Each week we ask a question to help you focus on an area of your finances that might need a closer look. This week: How can I stick to my money resolutions?
Okay, so where did the first two weeks of the new year actually go? It feels like one minute you’re lighting sparklers to the tune of ‘Auld Lang Syne’ and the next you’re here reading about how you’ve already lost your way with your money resolutions. Bam.
Does it help to know that most people have already given up on their new year’s resolutions? By the end of this month, two-thirds of everyone will have abandoned their efforts. Eventually, 93 per cent will have given up before reaching their goals.
Whether you find those stats alarming or comforting really depends on how much you want to achieve your money resolutions this year. I’m hoping you find them alarming. I’m hoping you’re saying to yourself right now, “I’m going to be among the seven per cent of people who make it.”
The fact is, this year you can be the seven per cent. You can achieve your money resolutions and then some. It’s all a matter of knowing your what, your how, and especially your why.
Know your why
Making your goals your new reality is all about your ‘why’.
- Why have you set these particular money resolutions?
- Why does achieving them matter?
Hopefully you’ll already know the answers to these questions. If you’re not, it’s worth revisiting this money focus: Money goals: How to set your financial goals.
Just remember, the more you can align your money resolutions with your values, the easier you’ll find them to stick to. Explore these concepts further here:
- 5 steps to align your values and your spending habits
- Knowing your values can help you manage your money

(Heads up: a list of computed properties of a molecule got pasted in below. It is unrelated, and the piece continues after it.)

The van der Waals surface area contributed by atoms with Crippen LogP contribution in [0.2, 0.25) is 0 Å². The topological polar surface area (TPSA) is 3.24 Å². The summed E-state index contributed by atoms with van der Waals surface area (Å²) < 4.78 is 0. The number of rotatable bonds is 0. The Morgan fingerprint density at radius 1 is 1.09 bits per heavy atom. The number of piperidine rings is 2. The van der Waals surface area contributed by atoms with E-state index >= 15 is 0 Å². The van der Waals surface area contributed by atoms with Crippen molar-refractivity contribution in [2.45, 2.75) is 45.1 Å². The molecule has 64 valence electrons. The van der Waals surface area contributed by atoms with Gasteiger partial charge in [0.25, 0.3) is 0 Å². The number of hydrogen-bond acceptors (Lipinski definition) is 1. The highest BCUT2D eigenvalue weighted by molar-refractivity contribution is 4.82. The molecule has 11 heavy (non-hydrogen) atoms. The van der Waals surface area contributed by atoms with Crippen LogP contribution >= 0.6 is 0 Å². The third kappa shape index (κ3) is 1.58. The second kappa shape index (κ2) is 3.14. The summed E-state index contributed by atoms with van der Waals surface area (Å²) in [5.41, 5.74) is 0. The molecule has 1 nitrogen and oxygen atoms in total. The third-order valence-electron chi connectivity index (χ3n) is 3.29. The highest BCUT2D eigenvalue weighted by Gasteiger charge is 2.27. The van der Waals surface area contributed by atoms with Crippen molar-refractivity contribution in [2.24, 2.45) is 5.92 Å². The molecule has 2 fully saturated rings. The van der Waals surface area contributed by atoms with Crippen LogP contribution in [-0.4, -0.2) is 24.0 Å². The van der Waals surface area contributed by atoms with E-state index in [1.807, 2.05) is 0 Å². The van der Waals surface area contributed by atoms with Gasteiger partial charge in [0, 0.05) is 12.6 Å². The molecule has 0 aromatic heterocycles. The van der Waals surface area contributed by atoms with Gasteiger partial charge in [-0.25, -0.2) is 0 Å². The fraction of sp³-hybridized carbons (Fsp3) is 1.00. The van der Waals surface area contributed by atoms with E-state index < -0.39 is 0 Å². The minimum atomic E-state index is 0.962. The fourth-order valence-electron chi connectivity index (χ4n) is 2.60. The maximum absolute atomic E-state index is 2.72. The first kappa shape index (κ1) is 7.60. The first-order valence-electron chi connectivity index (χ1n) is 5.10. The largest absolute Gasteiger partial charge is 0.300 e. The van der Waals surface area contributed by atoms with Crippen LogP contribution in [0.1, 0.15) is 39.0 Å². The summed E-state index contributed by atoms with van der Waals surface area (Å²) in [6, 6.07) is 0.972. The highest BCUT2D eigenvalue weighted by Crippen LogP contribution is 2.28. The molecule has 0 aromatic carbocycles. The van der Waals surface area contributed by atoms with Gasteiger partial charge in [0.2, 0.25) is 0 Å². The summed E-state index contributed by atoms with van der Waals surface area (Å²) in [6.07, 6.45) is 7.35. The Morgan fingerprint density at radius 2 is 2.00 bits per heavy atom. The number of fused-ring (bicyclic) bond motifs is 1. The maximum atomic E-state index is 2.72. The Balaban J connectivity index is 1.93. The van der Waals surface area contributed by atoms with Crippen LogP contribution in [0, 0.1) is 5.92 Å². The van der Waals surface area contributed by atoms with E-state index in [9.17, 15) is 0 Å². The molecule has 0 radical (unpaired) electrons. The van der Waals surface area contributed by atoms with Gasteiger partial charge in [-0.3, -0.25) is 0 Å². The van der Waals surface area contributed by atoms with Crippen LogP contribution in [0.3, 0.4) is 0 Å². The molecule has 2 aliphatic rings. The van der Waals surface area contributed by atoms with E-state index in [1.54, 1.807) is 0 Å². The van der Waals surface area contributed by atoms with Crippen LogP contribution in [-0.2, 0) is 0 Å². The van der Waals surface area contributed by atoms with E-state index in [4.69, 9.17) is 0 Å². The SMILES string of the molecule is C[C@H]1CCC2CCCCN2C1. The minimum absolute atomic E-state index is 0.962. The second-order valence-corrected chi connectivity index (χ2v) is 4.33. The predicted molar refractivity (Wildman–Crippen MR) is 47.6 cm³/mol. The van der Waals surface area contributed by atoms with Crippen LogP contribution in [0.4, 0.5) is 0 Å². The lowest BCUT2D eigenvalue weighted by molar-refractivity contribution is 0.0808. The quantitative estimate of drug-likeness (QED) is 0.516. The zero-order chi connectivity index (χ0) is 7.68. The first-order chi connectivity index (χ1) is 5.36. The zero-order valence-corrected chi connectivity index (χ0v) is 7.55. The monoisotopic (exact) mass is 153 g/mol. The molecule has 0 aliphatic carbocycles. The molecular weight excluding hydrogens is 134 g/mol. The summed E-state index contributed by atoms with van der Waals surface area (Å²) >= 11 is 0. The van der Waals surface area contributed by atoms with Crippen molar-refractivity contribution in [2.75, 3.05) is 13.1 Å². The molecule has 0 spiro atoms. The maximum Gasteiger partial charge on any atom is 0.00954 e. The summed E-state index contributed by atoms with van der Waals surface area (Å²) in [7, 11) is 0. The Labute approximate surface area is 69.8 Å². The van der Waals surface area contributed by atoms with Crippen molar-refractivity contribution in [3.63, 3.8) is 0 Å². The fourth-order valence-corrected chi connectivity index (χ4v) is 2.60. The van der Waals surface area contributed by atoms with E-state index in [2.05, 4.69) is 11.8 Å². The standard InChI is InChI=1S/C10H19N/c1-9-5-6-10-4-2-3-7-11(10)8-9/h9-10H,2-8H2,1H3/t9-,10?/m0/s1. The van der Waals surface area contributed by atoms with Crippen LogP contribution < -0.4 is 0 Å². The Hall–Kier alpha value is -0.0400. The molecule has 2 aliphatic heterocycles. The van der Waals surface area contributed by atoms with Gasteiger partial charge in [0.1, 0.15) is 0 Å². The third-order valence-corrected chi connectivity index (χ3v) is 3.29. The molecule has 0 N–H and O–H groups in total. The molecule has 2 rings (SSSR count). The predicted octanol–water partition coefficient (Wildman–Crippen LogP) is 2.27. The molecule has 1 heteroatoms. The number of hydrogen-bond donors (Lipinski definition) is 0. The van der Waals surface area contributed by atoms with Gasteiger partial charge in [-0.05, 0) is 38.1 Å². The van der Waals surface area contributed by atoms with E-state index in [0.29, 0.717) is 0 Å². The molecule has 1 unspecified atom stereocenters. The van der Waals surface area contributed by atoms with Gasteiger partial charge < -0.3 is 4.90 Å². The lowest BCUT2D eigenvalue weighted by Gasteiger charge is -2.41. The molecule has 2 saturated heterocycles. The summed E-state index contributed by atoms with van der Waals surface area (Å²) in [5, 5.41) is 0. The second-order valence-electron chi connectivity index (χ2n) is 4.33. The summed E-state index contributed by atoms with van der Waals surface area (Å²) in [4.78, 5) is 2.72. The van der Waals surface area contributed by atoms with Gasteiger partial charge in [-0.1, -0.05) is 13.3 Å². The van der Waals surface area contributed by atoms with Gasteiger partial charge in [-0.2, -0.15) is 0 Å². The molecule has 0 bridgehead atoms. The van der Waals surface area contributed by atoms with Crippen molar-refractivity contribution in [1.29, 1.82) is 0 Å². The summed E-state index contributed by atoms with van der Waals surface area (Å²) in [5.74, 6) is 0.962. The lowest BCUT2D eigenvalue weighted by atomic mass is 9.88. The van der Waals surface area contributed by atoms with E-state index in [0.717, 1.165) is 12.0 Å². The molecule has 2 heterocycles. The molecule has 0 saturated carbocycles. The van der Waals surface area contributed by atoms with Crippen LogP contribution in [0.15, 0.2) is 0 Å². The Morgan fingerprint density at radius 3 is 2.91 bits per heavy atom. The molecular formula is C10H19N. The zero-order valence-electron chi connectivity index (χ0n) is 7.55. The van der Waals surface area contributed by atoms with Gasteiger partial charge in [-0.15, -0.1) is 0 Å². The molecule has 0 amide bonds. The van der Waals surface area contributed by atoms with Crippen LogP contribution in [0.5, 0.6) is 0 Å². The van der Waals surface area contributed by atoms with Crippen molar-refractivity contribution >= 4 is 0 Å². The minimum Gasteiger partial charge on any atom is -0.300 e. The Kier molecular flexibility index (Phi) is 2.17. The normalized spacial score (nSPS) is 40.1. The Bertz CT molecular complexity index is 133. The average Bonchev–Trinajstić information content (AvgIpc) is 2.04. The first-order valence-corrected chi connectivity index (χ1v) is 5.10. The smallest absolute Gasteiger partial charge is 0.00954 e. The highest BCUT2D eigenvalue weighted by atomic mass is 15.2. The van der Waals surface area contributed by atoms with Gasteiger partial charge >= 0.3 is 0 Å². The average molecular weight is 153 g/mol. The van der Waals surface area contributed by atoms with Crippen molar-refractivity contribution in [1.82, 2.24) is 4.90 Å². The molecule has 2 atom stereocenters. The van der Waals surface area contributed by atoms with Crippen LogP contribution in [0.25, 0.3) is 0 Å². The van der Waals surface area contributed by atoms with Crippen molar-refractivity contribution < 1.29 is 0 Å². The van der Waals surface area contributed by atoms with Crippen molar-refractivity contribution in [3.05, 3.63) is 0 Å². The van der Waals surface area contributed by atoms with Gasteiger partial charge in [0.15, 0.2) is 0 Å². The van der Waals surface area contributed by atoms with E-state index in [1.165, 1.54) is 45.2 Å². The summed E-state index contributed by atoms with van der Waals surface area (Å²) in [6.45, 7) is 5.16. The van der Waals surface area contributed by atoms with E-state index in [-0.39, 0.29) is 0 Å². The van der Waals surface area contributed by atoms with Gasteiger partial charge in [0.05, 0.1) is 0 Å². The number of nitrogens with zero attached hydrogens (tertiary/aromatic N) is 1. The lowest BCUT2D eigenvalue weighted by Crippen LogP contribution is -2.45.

If you’re still having trouble teasing out your ‘why’, go see a financial adviser. They’ll ask you a ton of questions to really get you thinking about what you want your money to do. Your why will soon be revealed.
Know your what
You know why you want to change, but have you considered exactly what you need to change? What’s your plan? You do have a plan to achieve your important money resolutions, don’t you?
Your ‘what’ is your exact goal. So, you might have the ‘why’ of ‘I’m tired of struggling pay check to pay check so I want to save more‘. Your ‘what’ is the ‘what am I going to do about it?’ part. In this case, your ‘what’ might be, ‘so I’m going to save 10 per cent of my salary every month’.
In other words, your what is your tactics, or the things that form your actual money resolutions.
- I resolve to save X% by June
- This year I promise to put $Y into my super each month
- I’ll pay off my debts by the end of the year
- I promise to not spend money on Z for three months
Whatever it takes to change your habits and reach your goals:
- The most common excuses for not saving – smashed!
- 5 tips to get on top of your debt – and stay there
- Make a super plan for the new year
- Build some mad money into your budget next year
- 15 simple ways to save stacks on your groceries
Know your how
Sad though it seems, changing your money habits isn’t as simple as clicking your fingers at the stroke of midnight and declaring that things are going to be different.
Different year, same you.
Just because you resolve to save 10 per cent of your income, doesn’t mean it’s going to happen. Especially when something tempting comes your way to spend that 10 per cent on instead.
Change is hard. It’s really, really hard. The only way to make it manageable is to keep things:
There’s some help to do this here:
- 22 financial habits that will help you reach your money goals
- 5 key financial habits of highly effective money savers
- 10 steps to achieve your financial goals every time
For the most in-depth help you can find to change your habits and make your money resolutions come true, go see James Clear. He’s the master of habit change and he’ll show you how small, consistent changes in the way you spend your money can make a huge difference over time.
Start small, one habit change at a time. And go from there.
Find the rest of our Money Focus series here.